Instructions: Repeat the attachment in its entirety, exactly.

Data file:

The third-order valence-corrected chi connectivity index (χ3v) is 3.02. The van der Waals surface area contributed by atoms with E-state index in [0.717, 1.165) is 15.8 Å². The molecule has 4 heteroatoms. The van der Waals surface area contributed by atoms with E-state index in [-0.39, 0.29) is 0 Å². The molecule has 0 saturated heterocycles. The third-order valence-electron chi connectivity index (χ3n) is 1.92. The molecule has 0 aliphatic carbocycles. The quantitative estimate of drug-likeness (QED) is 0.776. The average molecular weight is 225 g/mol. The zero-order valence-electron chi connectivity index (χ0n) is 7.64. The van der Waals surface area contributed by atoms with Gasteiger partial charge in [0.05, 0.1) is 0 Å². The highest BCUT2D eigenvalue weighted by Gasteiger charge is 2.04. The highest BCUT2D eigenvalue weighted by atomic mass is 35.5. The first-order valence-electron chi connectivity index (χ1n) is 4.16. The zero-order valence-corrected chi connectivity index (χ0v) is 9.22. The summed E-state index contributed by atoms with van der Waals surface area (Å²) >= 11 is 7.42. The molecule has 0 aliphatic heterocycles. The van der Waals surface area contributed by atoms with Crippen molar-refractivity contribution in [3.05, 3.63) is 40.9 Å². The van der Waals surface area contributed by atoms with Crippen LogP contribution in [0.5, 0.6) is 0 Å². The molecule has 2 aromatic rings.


The third-order valence-corrected chi connectivity index (χ3v) is 3.02. The van der Waals surface area contributed by atoms with E-state index in [0.717, 1.165) is 15.8 Å². The molecule has 4 heteroatoms. The van der Waals surface area contributed by atoms with E-state index in [-0.39, 0.29) is 0 Å². The molecule has 0 saturated heterocycles. The third-order valence-electron chi connectivity index (χ3n) is 1.92. The molecule has 0 aliphatic carbocycles. The quantitative estimate of drug-likeness (QED) is 0.776. The average molecular weight is 225 g/mol. The zero-order valence-electron chi connectivity index (χ0n) is 7.64. The van der Waals surface area contributed by atoms with Gasteiger partial charge in [0.05, 0.1) is 0 Å². The highest BCUT2D eigenvalue weighted by Gasteiger charge is 2.04. The highest BCUT2D eigenvalue weighted by atomic mass is 35.5. The first-order valence-electron chi connectivity index (χ1n) is 4.16. The zero-order valence-corrected chi connectivity index (χ0v) is 9.22. The summed E-state index contributed by atoms with van der Waals surface area (Å²) >= 11 is 7.42. The molecule has 0 aliphatic heterocycles. The van der Waals surface area contributed by atoms with Crippen molar-refractivity contribution in [3.05, 3.63) is 40.9 Å². The van der Waals surface area contributed by atoms with Crippen LogP contribution in [0.5, 0.6) is 0 Å². The molecule has 2 aromatic rings.